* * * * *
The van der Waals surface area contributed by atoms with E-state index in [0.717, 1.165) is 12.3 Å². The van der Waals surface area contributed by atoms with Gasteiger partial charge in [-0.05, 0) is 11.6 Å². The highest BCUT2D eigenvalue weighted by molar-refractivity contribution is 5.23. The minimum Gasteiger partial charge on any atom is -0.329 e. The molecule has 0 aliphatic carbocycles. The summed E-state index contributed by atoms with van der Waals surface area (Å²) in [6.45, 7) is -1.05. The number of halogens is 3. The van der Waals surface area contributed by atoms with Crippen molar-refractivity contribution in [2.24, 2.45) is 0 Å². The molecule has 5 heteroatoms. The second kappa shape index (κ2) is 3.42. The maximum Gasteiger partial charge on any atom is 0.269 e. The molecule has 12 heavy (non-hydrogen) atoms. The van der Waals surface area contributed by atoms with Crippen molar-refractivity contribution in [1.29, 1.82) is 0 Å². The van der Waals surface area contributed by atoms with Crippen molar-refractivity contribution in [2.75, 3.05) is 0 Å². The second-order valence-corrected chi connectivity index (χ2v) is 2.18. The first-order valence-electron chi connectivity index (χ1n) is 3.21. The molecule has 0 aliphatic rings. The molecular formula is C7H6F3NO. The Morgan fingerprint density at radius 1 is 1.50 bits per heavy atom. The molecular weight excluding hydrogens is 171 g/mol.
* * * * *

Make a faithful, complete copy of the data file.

The van der Waals surface area contributed by atoms with E-state index in [0.717, 1.165) is 12.3 Å². The van der Waals surface area contributed by atoms with Gasteiger partial charge in [-0.05, 0) is 11.6 Å². The highest BCUT2D eigenvalue weighted by molar-refractivity contribution is 5.23. The minimum Gasteiger partial charge on any atom is -0.329 e. The molecule has 0 aliphatic carbocycles. The summed E-state index contributed by atoms with van der Waals surface area (Å²) in [6.45, 7) is -1.05. The number of halogens is 3. The van der Waals surface area contributed by atoms with Crippen molar-refractivity contribution in [2.24, 2.45) is 0 Å². The molecule has 5 heteroatoms. The second kappa shape index (κ2) is 3.42. The maximum Gasteiger partial charge on any atom is 0.269 e. The molecule has 12 heavy (non-hydrogen) atoms. The van der Waals surface area contributed by atoms with Crippen molar-refractivity contribution in [1.29, 1.82) is 0 Å². The van der Waals surface area contributed by atoms with Crippen molar-refractivity contribution in [2.75, 3.05) is 0 Å². The second-order valence-corrected chi connectivity index (χ2v) is 2.18. The first-order valence-electron chi connectivity index (χ1n) is 3.21. The molecule has 0 aliphatic rings. The molecular formula is C7H6F3NO. The Morgan fingerprint density at radius 1 is 1.50 bits per heavy atom. The molecular weight excluding hydrogens is 171 g/mol.